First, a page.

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Written by CAROL POMEDAY   
Wednesday, 18 January 2012 18:12


“There she is — Miss America. There she is, your ideal.”

That was sung Saturday night for Miss Wisconsin, Laura Kaeppeler of Kenosha, who was crowned Miss America. The last Miss Wisconsin to win the title was Terry Ann Meeuwsen in 1973.


Grafton teenager Marlaina Perelshtein, who friends call Marly, hopes someday the refrain is sung for her.With one beauty title already won, Grafton’s Marlaina Perelshtein aspires to be Miss America and then, with the title’s scholarship, a medical student.                 Photo by Sam Arendt.

Marlaina, 14, has taken a step in that direction by being crowned Miss Milwaukee Outstanding Teen on Saturday, Jan. 7, in Milwaukee.

The poised young woman, who is a freshman at Grafton High School and a member of the varsity dance team, said her goal is to be Miss America and win the $50,000 scholarship so she can become a pediatric anesthesiologist.

For her talent in the teen pageant, Marlaina, who plays guitar, violin and piano, sang “Music of the Night” from “Phantom of the Opera.”

She came on stage with a long black cloak lined in red and a white mask over half her face. Both were flung off as she sang the piece in a flowing, red gown.

In June, Marlaina will vie for Miss Wisconsin Teen, which is held in conjunction with the Miss Wisconsin pageant in Oshkosh.

Her teen crown, Marlaina said, allows her to promote her platform to stop bullying in schools through peer pressure and peer mediation.

Marlaina started a peer mediation program, B2, at her former school, Maple Dale Middle School in Fox Point.

Teachers were asked to select a boy and girl from each grade for the mediation team. Marlaina then wrote letters to their parents requesting permission for them to be on the team.

“We didn’t have to mediate many times because bullying became unacceptable,” Marlaina said.

“Some kids are afraid to go to their teachers and think nothing will be done. They felt more comfortable coming to us. We used to have a lot of bullying. We have many ethnic groups and religions. I think now they know it’s not OK to bully.”


When she was in fourth grade, Marlaina stood up for a girl from Russia who was being  teased by a group of students.

“She had just come to our school and a lot of kids were making fun of her accent and how she looked and dressed,” Marlaina said. “When I saw it happening that day, I made them apologize.

“That’s what I’m trying to tell kids. If you can be that one person to speak out, others will follow you and find their voice.”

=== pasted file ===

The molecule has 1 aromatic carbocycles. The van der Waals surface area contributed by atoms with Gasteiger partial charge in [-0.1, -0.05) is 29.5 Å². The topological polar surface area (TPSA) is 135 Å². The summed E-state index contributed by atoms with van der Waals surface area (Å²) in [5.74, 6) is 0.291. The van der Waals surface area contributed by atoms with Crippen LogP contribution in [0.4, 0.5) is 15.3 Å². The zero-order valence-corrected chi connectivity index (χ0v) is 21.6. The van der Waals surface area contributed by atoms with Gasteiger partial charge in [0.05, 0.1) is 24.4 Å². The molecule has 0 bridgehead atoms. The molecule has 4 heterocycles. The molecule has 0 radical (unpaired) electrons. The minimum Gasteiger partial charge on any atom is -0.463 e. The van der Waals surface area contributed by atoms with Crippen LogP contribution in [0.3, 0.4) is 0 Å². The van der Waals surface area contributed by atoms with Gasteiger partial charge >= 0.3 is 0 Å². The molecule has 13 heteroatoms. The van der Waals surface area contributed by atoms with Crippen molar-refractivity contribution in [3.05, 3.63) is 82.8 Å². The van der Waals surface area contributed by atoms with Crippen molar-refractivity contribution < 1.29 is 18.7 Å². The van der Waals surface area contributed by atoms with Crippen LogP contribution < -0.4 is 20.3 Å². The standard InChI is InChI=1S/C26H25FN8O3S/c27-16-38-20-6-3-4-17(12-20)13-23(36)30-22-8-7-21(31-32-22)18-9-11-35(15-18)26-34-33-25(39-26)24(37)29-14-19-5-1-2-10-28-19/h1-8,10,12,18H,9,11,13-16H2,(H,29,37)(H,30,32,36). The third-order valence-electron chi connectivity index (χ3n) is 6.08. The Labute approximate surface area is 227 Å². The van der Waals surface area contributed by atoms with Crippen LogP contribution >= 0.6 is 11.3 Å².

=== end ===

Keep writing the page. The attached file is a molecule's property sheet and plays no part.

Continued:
Although there is less diversity at her new high school, Marlaina said, there is a lot of bullying and school officials have expressed interest in her program.

The Perelshteins have lived in Grafton for 10 years.

Marlaina can’t vie for Miss Wisconsin until she’s 17, but her parents Mark and Lisa believe she will stay focused on her quest. Her 8-year-old brother Alex enjoys the pageants and was an escort once.

Marlaina said she’s watched the Miss America pageant every year (except last Saturday because she was in a dance competition) and dreamed about wearing the crown.

“All girls dream about that,” she said. “I thought it was all glitz and glamour, tots and tiaras.”

Mrs. Perelshtein felt the same way and had no intention of entering her daughter in beauty pageants until a friend told her about his daughter’s experiences with the Miss Milwaukee Teen and National American Miss pageants.

“He said they’re based on academics, community service, talent, interviews and public speaking,” Mrs. Perelshtein said.

When they learned about the scholarships available, Marlaina said she wanted to try it.

Without much preparation, Marlaina entered the National American Miss Preteen  when she was 12 and won the Cover Girl and talent categories. The next year, she came in seventh out of 103 contestants.

But it was the Miss Milwaukee Teen  title that she wanted. In her first attempt last year, she didn’t place and ended up in tears.

“She was really upset and disappointed,” Mrs. Perelshtein said. “She came down for breakfast the next morning, and I thought, ‘What is she going to be like?’ She looked at me and said, ‘What do we have to do to win next year?’”

The changes she made paid off.

Marlaina takes voice lessons in Bayside and Grafton. Her gowns come from a shop run by her voice teacher.

She also receives help from pageant organizers. The teen pageants include interviews, public speaking, modeling in gowns and shorts and talent.

“The pageants really sharpened my skills, such as interviewing and public speaking,” Marlaina said. “I have a lot more confidence speaking in front of people.”

The 2012 Miss Milwaukee pageant winners — Marlaina, Miss Milwaukee and Miss Milwaukee Junior — will appear at various functions and support each other.

Marlaina will attend numerous events for Children’s Miracle Network, a charity supported by the Miss America organization, March of Dimes and Children’s Hospital of Wisconsin. She recently was at a blood drive and met a spunky little boy with cancer who captured her heart.

Marlaina wants to be a pre-med student at the University of Wisconsin-Madison, then focus on her specialty at Johns Hopkins University Medical Center in Baltimore.

She enjoys writing, vocal and instrumental music and is starting to write songs.

Marlaina also enjoys the glamour surrounding the pageants.

“It’s not every day you can put on a gown and feel like a princess,” she said.

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